Towns and cities are positioned at the forefront to promote and to deliver net zero strategies, given their dominance in consumption and production patterns across the world. Over 70 percent of global CO2 emissions originate from urban areas, and cities consume two-thirds of the world’s energy (C40 Cities). The effects of rapid urbanisation in many cases are concentrating this impact. By 2050, 2.5 billion more people may have migrated from rural to urban locations, multiplying the need now to move to low-emission economies and lifestyles, and to provide climate-resilient infrastructure (UN DESA).
Sustainable forms of finance and urban development lie at the heart of today’s solutions, and challenges. The first challenge to face is the current architecture and distribution of climate finance. Many of the world’s most vulnerable populations and communities already live in urban areas, yet cities received less than five percent of global finance to address climate risks in 2017-2018 (WEF). When considering sustainable climate finance, we address the source and allocation of broad fields of funding that enable activities, programmes, or projects that support climate change measures, whether through mitigation or adaptation. To be effective, climate finance needs not only to be sufficient, efficient, and just, but also durable.
Mainstreaming climate finance into any delivery of net zero strategies forms the groundwork for enduring climate change action. The move from short-term investment horizons towards longer term stewardship and patient capital lies at the core of sustainable climate finance and urban governance. Scales and forms of funding opportunities range from microfinance for individual and neighbourhood projects, to the evidence-based incorporation of climate change action and risk into microfinance modelling. City and finance leaders, mayors, managers and electorates are among those who will decide the types, sources, and channels of sustainable finance. Public and private capital, community and wider corporate interests all have their role to play in cities’ climate finance.
What challenges do towns and cities face in mobilising urban climate finance?
Despite these opportunities, there are a series of challenges that towns and cities need to address to be able to mobilise climate finance themselves and use it to reach their net zero targets.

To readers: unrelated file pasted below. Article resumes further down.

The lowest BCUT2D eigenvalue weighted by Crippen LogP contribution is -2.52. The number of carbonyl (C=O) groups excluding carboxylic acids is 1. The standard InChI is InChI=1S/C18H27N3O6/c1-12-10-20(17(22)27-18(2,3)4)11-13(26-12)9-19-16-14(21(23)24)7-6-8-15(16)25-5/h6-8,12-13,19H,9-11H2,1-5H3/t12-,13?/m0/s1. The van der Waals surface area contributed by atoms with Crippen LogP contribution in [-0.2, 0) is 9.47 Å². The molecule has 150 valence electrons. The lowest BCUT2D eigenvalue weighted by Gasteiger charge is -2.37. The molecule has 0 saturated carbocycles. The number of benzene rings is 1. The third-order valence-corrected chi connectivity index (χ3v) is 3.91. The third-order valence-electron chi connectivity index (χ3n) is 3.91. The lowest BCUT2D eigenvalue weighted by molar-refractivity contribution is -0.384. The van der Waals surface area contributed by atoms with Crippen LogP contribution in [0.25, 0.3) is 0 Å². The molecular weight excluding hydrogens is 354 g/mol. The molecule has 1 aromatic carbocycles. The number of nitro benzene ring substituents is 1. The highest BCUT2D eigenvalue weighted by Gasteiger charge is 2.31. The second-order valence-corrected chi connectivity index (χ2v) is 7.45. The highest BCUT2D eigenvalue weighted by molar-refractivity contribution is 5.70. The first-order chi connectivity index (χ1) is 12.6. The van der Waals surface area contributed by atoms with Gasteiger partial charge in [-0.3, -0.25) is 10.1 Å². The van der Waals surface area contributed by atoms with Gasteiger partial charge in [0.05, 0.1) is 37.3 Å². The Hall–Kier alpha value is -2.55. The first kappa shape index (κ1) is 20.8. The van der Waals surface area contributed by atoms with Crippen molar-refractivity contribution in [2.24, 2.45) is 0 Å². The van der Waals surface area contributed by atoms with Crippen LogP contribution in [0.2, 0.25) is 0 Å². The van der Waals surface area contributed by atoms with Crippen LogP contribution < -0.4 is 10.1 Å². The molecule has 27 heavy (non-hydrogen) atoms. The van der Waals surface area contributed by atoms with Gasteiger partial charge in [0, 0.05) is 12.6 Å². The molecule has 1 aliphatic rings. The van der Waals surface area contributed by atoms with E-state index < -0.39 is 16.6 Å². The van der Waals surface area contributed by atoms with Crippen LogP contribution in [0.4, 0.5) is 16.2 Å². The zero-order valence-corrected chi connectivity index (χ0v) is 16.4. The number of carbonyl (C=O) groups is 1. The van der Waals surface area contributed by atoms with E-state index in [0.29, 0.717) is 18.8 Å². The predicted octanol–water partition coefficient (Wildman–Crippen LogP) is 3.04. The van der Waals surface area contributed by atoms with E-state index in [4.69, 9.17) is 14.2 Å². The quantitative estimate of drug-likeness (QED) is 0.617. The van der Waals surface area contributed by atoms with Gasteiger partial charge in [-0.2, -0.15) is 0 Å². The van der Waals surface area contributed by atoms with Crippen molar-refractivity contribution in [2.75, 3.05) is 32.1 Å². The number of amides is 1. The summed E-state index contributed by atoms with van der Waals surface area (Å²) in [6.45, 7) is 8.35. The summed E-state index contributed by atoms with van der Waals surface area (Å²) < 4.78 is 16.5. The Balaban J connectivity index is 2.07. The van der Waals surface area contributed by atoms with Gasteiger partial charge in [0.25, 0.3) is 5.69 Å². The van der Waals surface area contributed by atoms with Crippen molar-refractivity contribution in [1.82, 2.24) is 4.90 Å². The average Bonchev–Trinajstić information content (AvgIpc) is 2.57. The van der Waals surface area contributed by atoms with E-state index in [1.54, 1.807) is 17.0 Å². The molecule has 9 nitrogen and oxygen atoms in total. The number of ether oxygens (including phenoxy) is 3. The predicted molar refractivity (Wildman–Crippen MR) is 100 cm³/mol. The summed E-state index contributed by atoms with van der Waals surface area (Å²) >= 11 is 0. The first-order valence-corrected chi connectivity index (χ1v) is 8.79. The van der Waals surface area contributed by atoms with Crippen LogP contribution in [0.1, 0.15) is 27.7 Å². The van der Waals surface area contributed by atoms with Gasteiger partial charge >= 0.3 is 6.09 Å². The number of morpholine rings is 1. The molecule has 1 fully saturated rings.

First, towns and cities don’t exist in a vacuum. Their options when it comes to accessing and mobilising finance depend on their ‘enabling environment,’ i.e. the constellation of features, expectations and risks developed around the national context and experience (e.g., regulations, market structure, past attempts at mobilising finance) and that determine the availability of financing instruments, sources and processes.
Secondly, a town or city’s ability to mobilise finance is a proxy for a host of other intangibles, such as their ability to develop and implement good projects. Towns and cities must prove that they can plan their investments in the medium- and long-term according to consistent, reputable, integrated strategies with broad buy-in – and that are not solely dependent upon electoral and budget cycles. Urban leaders must show that their processes of developing projects are transparent, predictable and efficient. And they must demonstrate that they are able to raise revenues in a competent and fair way. Mobilising finance is dependent upon these foundations.
Targeting these challenges will put urban areas across the world in a good position to address what are still seen as the most pressing issues that towns and cities face, such as budget constraints, the magnitude of the transition to net zero, electoral (where applicable) or wider stakeholder pressures, and external shocks such as the COVID-19 pandemic.
How are global cities mainstreaming climate finance?
To achieve net zero ambitions, it is important that cities look at all their capital investments and infrastructure priorities through a climate lens. Cities that align with the Paris Agreement typically work to integrate climate considerations across their urban development and budgetary processes - but this can be a complex undertaking. A number of global cities are using innovative approaches to mainstreaming climate considerations into their financial decision-making. Here are two examples: